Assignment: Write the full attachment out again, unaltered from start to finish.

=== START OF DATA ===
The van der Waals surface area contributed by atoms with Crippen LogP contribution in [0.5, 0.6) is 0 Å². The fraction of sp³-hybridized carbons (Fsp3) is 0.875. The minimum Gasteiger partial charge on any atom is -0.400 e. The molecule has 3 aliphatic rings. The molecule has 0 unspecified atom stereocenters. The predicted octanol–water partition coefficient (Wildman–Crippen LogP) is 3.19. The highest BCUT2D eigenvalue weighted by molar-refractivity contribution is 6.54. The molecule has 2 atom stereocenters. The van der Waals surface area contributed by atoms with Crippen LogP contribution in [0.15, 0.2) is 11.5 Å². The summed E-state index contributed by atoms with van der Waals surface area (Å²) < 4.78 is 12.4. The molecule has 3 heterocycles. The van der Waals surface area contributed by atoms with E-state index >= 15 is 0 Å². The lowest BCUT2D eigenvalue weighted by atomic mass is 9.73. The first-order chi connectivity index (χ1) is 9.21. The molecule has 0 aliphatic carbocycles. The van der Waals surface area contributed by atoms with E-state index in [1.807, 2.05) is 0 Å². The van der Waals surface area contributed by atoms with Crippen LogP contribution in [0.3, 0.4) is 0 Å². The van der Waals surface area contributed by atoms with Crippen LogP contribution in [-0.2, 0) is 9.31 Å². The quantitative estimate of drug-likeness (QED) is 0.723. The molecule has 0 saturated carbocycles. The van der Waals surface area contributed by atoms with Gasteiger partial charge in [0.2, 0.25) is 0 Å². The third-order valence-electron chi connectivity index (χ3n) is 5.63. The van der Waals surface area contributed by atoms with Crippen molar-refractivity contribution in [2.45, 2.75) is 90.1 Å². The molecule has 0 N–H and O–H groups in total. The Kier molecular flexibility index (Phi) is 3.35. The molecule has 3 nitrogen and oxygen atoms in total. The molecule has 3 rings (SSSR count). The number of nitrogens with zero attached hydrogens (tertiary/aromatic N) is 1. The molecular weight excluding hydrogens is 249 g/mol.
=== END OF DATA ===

The van der Waals surface area contributed by atoms with Crippen LogP contribution in [0.5, 0.6) is 0 Å². The fraction of sp³-hybridized carbons (Fsp3) is 0.875. The minimum Gasteiger partial charge on any atom is -0.400 e. The molecule has 3 aliphatic rings. The molecule has 0 unspecified atom stereocenters. The predicted octanol–water partition coefficient (Wildman–Crippen LogP) is 3.19. The highest BCUT2D eigenvalue weighted by molar-refractivity contribution is 6.54. The molecule has 2 atom stereocenters. The van der Waals surface area contributed by atoms with Crippen LogP contribution in [0.15, 0.2) is 11.5 Å². The summed E-state index contributed by atoms with van der Waals surface area (Å²) < 4.78 is 12.4. The molecule has 3 heterocycles. The van der Waals surface area contributed by atoms with E-state index >= 15 is 0 Å². The lowest BCUT2D eigenvalue weighted by atomic mass is 9.73. The first-order chi connectivity index (χ1) is 9.21. The molecule has 0 aliphatic carbocycles. The van der Waals surface area contributed by atoms with E-state index in [1.807, 2.05) is 0 Å². The van der Waals surface area contributed by atoms with Crippen LogP contribution in [0.3, 0.4) is 0 Å². The van der Waals surface area contributed by atoms with Crippen LogP contribution in [-0.2, 0) is 9.31 Å². The quantitative estimate of drug-likeness (QED) is 0.723. The molecule has 0 saturated carbocycles. The van der Waals surface area contributed by atoms with Gasteiger partial charge in [0.2, 0.25) is 0 Å². The third-order valence-electron chi connectivity index (χ3n) is 5.63. The van der Waals surface area contributed by atoms with Crippen molar-refractivity contribution in [2.45, 2.75) is 90.1 Å². The molecule has 0 N–H and O–H groups in total. The Kier molecular flexibility index (Phi) is 3.35. The molecule has 3 nitrogen and oxygen atoms in total. The molecule has 3 rings (SSSR count). The number of nitrogens with zero attached hydrogens (tertiary/aromatic N) is 1. The molecular weight excluding hydrogens is 249 g/mol.